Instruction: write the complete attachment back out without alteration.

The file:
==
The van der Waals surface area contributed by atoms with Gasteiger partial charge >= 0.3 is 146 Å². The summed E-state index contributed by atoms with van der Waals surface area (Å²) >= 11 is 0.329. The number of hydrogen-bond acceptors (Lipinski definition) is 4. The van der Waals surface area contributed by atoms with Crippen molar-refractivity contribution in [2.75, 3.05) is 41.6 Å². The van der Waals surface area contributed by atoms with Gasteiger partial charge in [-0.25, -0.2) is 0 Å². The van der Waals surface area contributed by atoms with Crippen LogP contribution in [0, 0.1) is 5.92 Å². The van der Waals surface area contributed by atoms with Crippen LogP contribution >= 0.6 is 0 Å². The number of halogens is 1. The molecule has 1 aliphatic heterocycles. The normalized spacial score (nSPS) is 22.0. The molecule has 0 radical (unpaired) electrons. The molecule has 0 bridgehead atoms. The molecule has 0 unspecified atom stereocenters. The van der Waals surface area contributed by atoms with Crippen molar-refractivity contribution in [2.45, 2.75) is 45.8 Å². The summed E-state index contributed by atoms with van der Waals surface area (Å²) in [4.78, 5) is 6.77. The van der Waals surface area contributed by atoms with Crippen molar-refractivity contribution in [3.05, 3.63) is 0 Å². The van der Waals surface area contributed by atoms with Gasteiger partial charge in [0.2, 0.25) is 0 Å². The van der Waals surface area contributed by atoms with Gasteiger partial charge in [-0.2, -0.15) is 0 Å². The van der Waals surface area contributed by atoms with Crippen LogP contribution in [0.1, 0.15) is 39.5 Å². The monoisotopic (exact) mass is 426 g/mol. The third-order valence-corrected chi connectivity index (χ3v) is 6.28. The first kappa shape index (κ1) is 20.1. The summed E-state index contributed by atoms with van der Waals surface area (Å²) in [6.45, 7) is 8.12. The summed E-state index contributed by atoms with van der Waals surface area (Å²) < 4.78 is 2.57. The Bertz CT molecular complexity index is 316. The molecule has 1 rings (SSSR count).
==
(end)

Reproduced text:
The van der Waals surface area contributed by atoms with Gasteiger partial charge >= 0.3 is 146 Å². The summed E-state index contributed by atoms with van der Waals surface area (Å²) >= 11 is 0.329. The number of hydrogen-bond acceptors (Lipinski definition) is 4. The van der Waals surface area contributed by atoms with Crippen molar-refractivity contribution in [2.75, 3.05) is 41.6 Å². The van der Waals surface area contributed by atoms with Gasteiger partial charge in [-0.25, -0.2) is 0 Å². The van der Waals surface area contributed by atoms with Crippen LogP contribution in [0, 0.1) is 5.92 Å². The van der Waals surface area contributed by atoms with Crippen LogP contribution >= 0.6 is 0 Å². The number of halogens is 1. The molecule has 1 aliphatic heterocycles. The normalized spacial score (nSPS) is 22.0. The molecule has 0 radical (unpaired) electrons. The molecule has 0 bridgehead atoms. The molecule has 0 unspecified atom stereocenters. The van der Waals surface area contributed by atoms with Crippen molar-refractivity contribution in [2.45, 2.75) is 45.8 Å². The summed E-state index contributed by atoms with van der Waals surface area (Å²) in [4.78, 5) is 6.77. The van der Waals surface area contributed by atoms with Crippen molar-refractivity contribution in [3.05, 3.63) is 0 Å². The van der Waals surface area contributed by atoms with Gasteiger partial charge in [0.2, 0.25) is 0 Å². The van der Waals surface area contributed by atoms with Gasteiger partial charge in [-0.2, -0.15) is 0 Å². The van der Waals surface area contributed by atoms with Crippen LogP contribution in [0.1, 0.15) is 39.5 Å². The monoisotopic (exact) mass is 426 g/mol. The third-order valence-corrected chi connectivity index (χ3v) is 6.28. The first kappa shape index (κ1) is 20.1. The summed E-state index contributed by atoms with van der Waals surface area (Å²) in [6.45, 7) is 8.12. The summed E-state index contributed by atoms with van der Waals surface area (Å²) < 4.78 is 2.57. The Bertz CT molecular complexity index is 316. The molecule has 1 rings (SSSR count).